Although 75 per cent of Canadians surveyed say their trust in banks has stayed the same or has increased in the past 12 months, almost 64 per cent say they plan to switch banks or have already done so because of service quality issues, says an Ernst & Young report released Monday.
“Our survey clearly shows that the trust factor isn’t what drives dissatisfaction in Canadians’ banking relationships. It’s the lack of personalized attention and service issues,” said Paul Battista, Financial Services Advisory Leader at Ernst & Young Canada.
Ernst & Young found that only 25 per cent of Canadian respondents say they have less confidence in their banks than they did pre-crisis, compared to 44 per cent of global respondents and 55 per cent in the US. Within Europe, the UK has seen the largest drop in consumer trust (63 per cent).
Though the trust Canadians have in their banks remains high, the survey makes clear that the battle to win over new retail banking customers will be focused largely on improving personalized attention and reducing service issues.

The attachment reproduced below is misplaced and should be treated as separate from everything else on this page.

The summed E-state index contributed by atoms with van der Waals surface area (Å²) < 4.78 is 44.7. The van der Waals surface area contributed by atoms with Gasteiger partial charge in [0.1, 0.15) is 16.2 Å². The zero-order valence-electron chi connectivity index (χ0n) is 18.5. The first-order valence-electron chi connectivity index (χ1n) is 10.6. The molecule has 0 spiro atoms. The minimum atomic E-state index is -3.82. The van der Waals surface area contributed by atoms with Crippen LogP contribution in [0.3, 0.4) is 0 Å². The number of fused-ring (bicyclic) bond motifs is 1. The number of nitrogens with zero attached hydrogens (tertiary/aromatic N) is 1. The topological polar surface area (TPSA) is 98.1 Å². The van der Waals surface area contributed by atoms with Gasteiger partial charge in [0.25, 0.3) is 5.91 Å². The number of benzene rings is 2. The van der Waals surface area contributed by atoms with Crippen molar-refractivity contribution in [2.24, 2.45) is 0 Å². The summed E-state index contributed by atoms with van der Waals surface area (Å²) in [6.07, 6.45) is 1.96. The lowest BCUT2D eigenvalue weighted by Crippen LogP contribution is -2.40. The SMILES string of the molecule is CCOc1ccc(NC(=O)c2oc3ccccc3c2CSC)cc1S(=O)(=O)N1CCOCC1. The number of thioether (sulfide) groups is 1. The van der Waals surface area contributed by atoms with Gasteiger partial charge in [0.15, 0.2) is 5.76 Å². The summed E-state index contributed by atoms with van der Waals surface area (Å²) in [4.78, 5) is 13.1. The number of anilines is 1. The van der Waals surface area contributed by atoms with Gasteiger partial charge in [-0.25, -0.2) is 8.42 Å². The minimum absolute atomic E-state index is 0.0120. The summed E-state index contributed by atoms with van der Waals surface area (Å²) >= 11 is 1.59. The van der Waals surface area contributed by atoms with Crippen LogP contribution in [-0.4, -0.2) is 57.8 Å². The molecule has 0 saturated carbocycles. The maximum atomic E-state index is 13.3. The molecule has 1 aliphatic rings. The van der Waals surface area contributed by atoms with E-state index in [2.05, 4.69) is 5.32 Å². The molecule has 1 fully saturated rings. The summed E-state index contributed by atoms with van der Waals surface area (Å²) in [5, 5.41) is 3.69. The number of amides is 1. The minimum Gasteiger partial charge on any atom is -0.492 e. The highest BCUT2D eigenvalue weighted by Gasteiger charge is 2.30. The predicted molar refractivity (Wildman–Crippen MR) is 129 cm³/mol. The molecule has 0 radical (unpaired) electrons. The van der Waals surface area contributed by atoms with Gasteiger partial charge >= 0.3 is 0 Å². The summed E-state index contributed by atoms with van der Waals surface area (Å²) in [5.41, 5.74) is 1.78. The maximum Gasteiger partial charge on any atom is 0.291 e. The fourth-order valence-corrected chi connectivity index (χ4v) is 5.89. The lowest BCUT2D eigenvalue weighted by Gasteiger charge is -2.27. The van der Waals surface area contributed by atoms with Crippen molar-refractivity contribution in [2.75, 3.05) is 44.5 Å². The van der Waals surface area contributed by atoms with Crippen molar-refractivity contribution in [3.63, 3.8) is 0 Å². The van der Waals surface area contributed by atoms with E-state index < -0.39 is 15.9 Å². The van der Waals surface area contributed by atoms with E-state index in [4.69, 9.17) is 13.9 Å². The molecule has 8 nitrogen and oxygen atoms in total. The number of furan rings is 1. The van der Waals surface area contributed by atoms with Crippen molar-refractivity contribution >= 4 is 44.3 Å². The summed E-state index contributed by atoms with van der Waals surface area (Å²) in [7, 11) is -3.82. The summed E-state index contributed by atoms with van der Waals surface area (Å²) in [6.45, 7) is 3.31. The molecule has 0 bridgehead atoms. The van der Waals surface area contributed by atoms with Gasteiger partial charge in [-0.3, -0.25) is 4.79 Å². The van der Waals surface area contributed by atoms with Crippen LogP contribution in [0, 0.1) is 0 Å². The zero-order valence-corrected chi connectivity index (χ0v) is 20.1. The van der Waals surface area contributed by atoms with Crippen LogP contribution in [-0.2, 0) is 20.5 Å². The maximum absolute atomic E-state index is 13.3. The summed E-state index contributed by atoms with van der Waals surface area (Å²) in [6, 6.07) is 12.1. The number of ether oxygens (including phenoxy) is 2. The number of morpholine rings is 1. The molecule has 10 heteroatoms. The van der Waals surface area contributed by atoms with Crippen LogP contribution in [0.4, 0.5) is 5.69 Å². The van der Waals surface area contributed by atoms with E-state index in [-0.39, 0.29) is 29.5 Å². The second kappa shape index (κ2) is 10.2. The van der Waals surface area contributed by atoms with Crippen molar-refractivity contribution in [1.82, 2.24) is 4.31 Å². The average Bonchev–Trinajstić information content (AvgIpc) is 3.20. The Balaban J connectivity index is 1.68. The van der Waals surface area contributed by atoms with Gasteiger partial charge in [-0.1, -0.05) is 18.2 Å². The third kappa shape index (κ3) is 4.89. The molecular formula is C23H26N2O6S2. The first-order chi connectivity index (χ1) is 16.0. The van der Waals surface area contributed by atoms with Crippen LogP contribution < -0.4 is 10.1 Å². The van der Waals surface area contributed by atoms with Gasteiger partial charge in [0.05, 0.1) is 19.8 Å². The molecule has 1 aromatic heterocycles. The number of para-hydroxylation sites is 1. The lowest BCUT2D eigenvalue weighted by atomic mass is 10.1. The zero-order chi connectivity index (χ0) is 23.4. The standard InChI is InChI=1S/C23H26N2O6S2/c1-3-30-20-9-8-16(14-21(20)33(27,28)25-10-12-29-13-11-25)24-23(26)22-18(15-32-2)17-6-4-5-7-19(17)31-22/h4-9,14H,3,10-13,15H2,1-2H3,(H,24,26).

“Thirty-four per cent of respondents say they receive either occasional or absolutely no personalized attention from their banks, making them easy targets for competitive offers,” said Battista. “Service quality stands out as the biggest cause of customer attrition, with 64 per cent of Canadians saying they have changed or plan to change banks for this reason. Banks looking to grow and retain their retail customers will need to focus on making big improvements in these two key areas.”
Other key survey findings:
· 48 per cent of Canadian customers bank with just one bank, and 37 per cent bank with two.
· 38 per cent of Canadians say they’ve changed their main bank in the past, compared to the global average of 36 per cent
· 73 per cent of Canadians would not pay for independent financial advice, believing it should be part of their banks’ service offerings.